The Global Economy – a Blip or the Start of the Next Recession?

(Editor's note:  wrote this over the weekend; matters got worse this morning of course and we may be entering a full-blown crisis. See our article tomorrow for some thoughts on what procurement should be doing).

The dog days of late summer are usually fairly quiet in terms of significant global news and events but this year has been different. The migrant crisis that has come to the fore in Calais, on the Greek islands and the Macedonian borders is not a short term problem – this is going to be one of the biggest issues facing the western European region for years to come.

Then on the economic front, the downturn in China and the decline in that stock market is having serious knock on effects around the world. On Friday, the FTSE 100 London stock market lost almost 3% of its value, as did New York markets. Mining, consumer product firms, banks, property firms... all crashed with the fear that demand for their products will be hit in coming months.

It’s worth noting that the Shanghai Index is falling against a huge rise over the last 12 months, real market “bubble” stuff. It more than doubled between October 14 and June 15, and is still 50% above where it was last autumn. So that drop is not unexpected really.

But more worrying is the economic data sitting behind that. There is a lot of doubt and cynicism around the official statistics produced by the authorities, but the independent evidence suggests a real slowing down in manufacturing production in China.T he private Caixin/Markit manufacturing purchasing managers' index (PMI) dropped to 47.1 from 47.8 in July, suggesting factory activity in China shrank at its fastest pace in more than six years in August. (Like the CIPS / Markit Index, a figure below 50 indicates contraction).

This has led to a decline in demand for raw materials, which is a reason for the weakness in the oil price, although perhaps not the main one. That declining demand has an obvious impact on the mining firms, their demand for staff, machines and so on, which hits their suppliers, and the shockwaves start spreading to to other sectors of the economy as the reduced demand eventually affects a wide range of firms. Some respond by laying off staff or reducing investment, which leads to further drop in demand, and so on.

So are we entering into another downward phase of the economic cycle? At the moment, much of the world appears to be going that way. Japan’s economy contracted by 1.6% in the second quarter, despite “Abenomics” which has injected huge amounts of government money to stimulate demand. As the FT reported:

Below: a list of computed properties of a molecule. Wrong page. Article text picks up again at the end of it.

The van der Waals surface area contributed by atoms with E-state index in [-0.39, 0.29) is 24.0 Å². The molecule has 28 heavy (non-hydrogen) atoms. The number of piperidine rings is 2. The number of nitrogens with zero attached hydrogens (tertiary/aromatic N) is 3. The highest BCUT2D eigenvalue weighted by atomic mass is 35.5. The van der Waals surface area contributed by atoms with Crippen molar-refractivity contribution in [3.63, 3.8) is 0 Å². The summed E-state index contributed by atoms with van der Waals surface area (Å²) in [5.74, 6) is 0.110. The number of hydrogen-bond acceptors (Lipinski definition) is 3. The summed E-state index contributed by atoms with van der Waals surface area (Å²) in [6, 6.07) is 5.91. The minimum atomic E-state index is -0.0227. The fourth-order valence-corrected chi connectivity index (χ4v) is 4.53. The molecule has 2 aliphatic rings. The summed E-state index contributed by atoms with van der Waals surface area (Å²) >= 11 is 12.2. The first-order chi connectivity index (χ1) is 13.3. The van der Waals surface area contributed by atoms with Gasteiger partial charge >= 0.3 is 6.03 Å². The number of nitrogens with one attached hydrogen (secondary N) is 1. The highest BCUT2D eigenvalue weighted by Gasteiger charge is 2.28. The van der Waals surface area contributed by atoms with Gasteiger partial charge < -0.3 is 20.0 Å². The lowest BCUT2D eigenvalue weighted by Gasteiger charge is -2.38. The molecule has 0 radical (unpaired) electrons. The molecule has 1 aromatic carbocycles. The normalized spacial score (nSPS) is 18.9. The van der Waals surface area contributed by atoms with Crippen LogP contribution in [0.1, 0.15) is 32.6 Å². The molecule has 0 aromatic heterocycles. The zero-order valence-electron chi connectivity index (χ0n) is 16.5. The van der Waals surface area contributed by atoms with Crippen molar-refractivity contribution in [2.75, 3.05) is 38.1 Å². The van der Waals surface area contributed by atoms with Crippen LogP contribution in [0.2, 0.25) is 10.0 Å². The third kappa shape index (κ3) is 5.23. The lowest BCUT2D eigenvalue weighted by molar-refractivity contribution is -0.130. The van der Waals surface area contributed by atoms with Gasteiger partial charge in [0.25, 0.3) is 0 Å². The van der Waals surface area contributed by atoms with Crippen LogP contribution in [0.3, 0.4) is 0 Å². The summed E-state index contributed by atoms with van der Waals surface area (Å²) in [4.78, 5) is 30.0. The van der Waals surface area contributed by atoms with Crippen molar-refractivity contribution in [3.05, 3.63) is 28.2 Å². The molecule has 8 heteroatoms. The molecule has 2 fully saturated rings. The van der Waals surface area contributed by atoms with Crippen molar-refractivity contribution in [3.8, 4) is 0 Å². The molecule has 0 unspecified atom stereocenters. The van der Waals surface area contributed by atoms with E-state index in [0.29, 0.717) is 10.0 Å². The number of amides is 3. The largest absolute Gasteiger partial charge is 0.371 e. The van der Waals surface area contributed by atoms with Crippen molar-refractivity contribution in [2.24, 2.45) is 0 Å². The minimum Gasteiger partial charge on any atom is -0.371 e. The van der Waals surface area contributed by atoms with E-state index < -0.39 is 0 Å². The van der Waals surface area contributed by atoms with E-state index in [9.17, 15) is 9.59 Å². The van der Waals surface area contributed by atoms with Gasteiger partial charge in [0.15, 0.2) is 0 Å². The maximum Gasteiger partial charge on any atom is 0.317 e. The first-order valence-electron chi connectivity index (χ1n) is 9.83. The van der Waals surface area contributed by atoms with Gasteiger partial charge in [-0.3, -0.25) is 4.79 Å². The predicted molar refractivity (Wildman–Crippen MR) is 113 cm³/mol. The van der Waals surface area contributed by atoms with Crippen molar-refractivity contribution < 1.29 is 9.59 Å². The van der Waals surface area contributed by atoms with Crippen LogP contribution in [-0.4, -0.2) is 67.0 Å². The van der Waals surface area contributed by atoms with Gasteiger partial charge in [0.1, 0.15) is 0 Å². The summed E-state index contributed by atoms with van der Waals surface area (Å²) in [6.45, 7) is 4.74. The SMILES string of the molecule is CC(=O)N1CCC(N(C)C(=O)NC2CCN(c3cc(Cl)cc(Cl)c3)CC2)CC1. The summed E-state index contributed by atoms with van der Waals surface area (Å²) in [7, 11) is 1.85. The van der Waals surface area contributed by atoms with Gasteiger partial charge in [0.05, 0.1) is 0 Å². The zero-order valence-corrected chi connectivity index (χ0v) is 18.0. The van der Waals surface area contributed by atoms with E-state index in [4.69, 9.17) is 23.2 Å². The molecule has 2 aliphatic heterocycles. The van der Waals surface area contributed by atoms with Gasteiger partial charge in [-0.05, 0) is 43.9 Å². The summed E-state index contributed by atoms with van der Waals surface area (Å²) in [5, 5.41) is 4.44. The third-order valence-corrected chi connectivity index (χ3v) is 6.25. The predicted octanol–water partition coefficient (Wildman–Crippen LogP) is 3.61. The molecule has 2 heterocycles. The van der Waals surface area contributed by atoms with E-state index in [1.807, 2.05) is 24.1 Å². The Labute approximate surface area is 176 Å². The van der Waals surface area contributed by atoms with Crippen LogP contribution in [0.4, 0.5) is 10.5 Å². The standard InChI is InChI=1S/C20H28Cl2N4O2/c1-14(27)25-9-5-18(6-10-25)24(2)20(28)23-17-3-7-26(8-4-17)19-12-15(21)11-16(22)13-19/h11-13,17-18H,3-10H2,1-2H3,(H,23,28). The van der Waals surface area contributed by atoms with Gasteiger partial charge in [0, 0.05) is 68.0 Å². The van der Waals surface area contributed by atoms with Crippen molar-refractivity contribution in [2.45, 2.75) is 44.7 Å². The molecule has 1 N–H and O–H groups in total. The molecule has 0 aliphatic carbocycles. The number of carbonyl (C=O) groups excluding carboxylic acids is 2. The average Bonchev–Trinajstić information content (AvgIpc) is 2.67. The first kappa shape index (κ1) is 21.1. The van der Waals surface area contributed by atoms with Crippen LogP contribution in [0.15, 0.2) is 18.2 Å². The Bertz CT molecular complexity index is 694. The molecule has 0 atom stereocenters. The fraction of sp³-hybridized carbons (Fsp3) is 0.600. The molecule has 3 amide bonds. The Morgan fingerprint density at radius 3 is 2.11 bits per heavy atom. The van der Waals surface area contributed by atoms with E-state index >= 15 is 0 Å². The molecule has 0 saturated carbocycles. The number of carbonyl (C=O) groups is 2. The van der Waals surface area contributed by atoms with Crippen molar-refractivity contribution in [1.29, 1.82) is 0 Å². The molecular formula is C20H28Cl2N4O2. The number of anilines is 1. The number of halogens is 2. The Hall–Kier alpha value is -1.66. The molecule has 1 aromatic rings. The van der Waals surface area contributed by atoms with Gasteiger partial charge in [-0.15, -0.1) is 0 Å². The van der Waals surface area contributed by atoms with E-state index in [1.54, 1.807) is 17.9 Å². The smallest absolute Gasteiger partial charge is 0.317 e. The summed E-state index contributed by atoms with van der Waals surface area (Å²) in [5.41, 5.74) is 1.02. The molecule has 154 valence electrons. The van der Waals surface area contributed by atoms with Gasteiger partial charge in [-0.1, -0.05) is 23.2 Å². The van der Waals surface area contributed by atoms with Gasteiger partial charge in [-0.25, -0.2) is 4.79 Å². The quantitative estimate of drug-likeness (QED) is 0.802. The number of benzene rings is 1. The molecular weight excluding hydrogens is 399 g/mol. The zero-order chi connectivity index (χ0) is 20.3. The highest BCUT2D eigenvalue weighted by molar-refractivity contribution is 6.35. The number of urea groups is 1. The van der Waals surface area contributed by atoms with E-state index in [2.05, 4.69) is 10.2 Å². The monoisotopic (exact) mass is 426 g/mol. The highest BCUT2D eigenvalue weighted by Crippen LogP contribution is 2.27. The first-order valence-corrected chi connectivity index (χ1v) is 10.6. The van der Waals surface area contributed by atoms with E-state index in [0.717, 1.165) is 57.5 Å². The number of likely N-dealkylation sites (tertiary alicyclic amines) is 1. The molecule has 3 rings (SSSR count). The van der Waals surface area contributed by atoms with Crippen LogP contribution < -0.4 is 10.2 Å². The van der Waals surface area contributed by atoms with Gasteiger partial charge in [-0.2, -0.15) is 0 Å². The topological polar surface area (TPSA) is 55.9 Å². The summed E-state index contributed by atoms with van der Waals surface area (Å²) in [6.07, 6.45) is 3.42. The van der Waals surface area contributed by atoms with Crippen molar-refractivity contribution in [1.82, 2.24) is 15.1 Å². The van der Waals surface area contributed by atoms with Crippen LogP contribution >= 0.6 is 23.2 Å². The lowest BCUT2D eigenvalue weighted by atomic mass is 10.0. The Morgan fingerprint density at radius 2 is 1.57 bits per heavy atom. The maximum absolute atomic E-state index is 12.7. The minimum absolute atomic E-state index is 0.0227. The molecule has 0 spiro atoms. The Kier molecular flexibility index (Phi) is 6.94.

“The contraction, down from 4.5 per cent growth in the first quarter, came in slightly lower than market expectations of a 1.8 per cent fall but reflected broad-based weakness in demand across the economy, casting doubt on hopes for a recovery later in the year”.

Many of the emerging economies such as Brazil and Russia also have big problems, in part because of reduced Chinese demand, some because of the oil price decline, whilst general economic incompetence and corruption have contributed too. The currencies of some countries are at 20 year lows, whilst inflation rises and economies shrink. And much of Europe continues to grow very slowly, if at all. The main bright spots are the UK and USA currently, but these countries can’t buck the wider trends completely or forever.

Apart from being a depressing topic for a holiday time of year, what does this mean? From a procurement point of view, we need to be thinking about the effect on our organisations, the risks and opportunities that are arriving now and may grow shortly. More on that in part 2 tomorrow.

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First Voice

  1. Mike Pringle:

    Read the full article in The Economist as recently as June (

    “The global economy still faces all manner of hazards, from the Greek debt saga to China’s shaky markets. Few economies have ever gone as long as a decade without tipping into recession—America’s started growing in 2009. Sod’s law decrees that, sooner or later, policymakers will face another downturn. The danger is that, having used up their arsenal, governments and central banks will not have the ammunition to fight the next recession. Paradoxically, reducing that risk requires a willingness to keep policy looser for longer today.”

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